For at least the last 37 years, my family has traveled to Estes Park in the fall. It is the time of the elk rut in Rocky Mountain National Park. The elk rut is when the bulls gather their herd, and bugle their mating call.
It is a great opportunity for all of us to get together, as a family, play silly board games and just enjoy each other.
This year, just before the trip (Oct. 2), Tom Petty passed away. For those of you who do not know Tom Petty, he was a rock singer who died way too young at the age of 66, totally unexpectedly. He had a profound impact on rock music. His death took the music world and his fans by surprise. I am one of those fans.
Tom had just come off a tour celebrating 40 years of his music. I heard an interview with him just after the tour (the tour had just finished a week or two before his death). He discussed the response he received from the tour. He felt like he received “a pat on the back” from the crowds, as well as other musicians, which was something he did not anticipate. He was humbled and surprised by everyone’s reaction.
This is coming from Tom Petty, someone greatly admired in the music industry — someone so greatly admired but still humbled and inspired by a pat on the back.
We go through life with people who are important to us. They are not just the “Tom Petty’s.” They are the fathers, siblings, children, co-workers, employers, friends, spouses or whomever, that greatly affect our lives — sometimes every day. They taught us through words or actions; they inspired us; they set examples; they were there when we needed them. Somehow they positively affected our lives, the community or the world.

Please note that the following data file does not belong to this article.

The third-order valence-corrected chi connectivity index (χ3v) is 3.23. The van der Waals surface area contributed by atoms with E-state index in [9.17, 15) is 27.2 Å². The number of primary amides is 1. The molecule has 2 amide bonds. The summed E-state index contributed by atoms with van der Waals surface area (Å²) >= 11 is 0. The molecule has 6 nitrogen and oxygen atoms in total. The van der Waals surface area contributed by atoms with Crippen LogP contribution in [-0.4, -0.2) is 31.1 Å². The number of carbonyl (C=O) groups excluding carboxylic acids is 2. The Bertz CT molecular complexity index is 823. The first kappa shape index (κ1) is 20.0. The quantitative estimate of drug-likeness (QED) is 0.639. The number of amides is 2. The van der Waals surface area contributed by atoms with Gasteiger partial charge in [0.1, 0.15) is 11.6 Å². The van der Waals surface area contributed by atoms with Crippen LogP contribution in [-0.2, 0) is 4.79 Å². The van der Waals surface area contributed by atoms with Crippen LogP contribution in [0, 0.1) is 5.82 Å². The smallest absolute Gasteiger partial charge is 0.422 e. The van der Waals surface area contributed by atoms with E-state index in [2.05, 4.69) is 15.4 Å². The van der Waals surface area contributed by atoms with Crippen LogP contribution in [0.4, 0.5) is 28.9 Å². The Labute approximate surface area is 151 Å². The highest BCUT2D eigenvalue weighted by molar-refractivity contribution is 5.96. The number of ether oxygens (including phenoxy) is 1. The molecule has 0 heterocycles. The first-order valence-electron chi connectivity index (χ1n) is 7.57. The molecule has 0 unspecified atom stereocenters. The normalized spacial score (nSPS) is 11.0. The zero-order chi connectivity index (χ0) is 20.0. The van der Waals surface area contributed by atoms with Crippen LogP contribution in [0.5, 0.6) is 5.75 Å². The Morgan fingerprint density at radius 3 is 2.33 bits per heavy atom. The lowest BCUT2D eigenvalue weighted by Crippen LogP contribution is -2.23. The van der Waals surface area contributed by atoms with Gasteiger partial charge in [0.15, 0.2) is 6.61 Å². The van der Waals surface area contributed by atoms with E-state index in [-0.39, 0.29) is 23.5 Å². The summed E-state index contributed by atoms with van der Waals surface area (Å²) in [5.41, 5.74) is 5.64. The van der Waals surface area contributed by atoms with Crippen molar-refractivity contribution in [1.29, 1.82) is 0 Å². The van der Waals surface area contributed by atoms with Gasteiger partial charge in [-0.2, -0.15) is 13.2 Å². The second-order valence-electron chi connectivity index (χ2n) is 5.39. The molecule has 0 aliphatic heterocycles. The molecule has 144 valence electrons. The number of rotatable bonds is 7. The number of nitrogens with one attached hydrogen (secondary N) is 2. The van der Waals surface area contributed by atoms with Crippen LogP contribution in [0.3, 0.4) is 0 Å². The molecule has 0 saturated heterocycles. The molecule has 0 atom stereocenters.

Have you told them that? Have you told that coach, friend or co-worker how fortunate you feel to know them; that they have positively impacted your life?
I had a math teacher, Terry, who was a wonderful teacher. He was a good guy, a new teacher with a new wife and child, and he inspired me almost every day.
I never told him that.
Sometimes I joked about him, because I thought I was clever, but he deserved to be told he was a good man and great teacher. I regret I did not tell him that.
Do not presume someone knows you admire them. Sometimes we all need a pat on the back — even Tom Petty.
This year’s trip to Estes Park will always be distinguished as the Tom Petty trip. We listened to his music, mourned a little, argued about which songs were the best, and just let Tom know we appreciated him and the effect he had on our lives. It even led us to share how important we are to each other and how we treasure our time together.
Reach out to someone today and let them know they are appreciated or important to you, or even just encourage them. You might change their life, and you will be glad you did.
Randy Clinkscales founded Clinkscales Elder Law Practice in 1985. He is a 1980 graduate of Washburn Law School and has represented clients at the administrative, county, state and federal levels.